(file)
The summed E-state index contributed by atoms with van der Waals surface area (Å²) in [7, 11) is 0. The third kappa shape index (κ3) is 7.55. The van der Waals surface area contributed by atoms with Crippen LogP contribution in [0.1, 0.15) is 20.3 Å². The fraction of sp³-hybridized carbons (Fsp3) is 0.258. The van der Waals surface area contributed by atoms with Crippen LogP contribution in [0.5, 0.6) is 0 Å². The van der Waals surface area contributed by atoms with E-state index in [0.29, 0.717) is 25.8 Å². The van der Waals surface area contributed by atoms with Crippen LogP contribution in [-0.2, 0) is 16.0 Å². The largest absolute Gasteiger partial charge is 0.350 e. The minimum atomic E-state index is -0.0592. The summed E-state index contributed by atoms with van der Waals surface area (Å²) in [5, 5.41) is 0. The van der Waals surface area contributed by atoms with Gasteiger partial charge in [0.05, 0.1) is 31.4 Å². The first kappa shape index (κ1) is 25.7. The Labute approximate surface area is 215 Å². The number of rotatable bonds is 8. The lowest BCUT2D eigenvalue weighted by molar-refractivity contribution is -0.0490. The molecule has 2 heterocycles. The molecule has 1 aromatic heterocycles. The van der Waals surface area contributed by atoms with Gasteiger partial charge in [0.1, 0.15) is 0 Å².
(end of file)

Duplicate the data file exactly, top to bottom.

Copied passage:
The summed E-state index contributed by atoms with van der Waals surface area (Å²) in [7, 11) is 0. The third kappa shape index (κ3) is 7.55. The van der Waals surface area contributed by atoms with Crippen LogP contribution in [0.1, 0.15) is 20.3 Å². The fraction of sp³-hybridized carbons (Fsp3) is 0.258. The van der Waals surface area contributed by atoms with Crippen LogP contribution in [0.5, 0.6) is 0 Å². The van der Waals surface area contributed by atoms with E-state index in [0.29, 0.717) is 25.8 Å². The van der Waals surface area contributed by atoms with Crippen LogP contribution in [-0.2, 0) is 16.0 Å². The largest absolute Gasteiger partial charge is 0.350 e. The minimum atomic E-state index is -0.0592. The summed E-state index contributed by atoms with van der Waals surface area (Å²) in [5, 5.41) is 0. The van der Waals surface area contributed by atoms with Gasteiger partial charge in [0.05, 0.1) is 31.4 Å². The first kappa shape index (κ1) is 25.7. The Labute approximate surface area is 215 Å². The number of rotatable bonds is 8. The lowest BCUT2D eigenvalue weighted by molar-refractivity contribution is -0.0490. The molecule has 2 heterocycles. The molecule has 1 aromatic heterocycles. The van der Waals surface area contributed by atoms with Gasteiger partial charge in [0.1, 0.15) is 0 Å².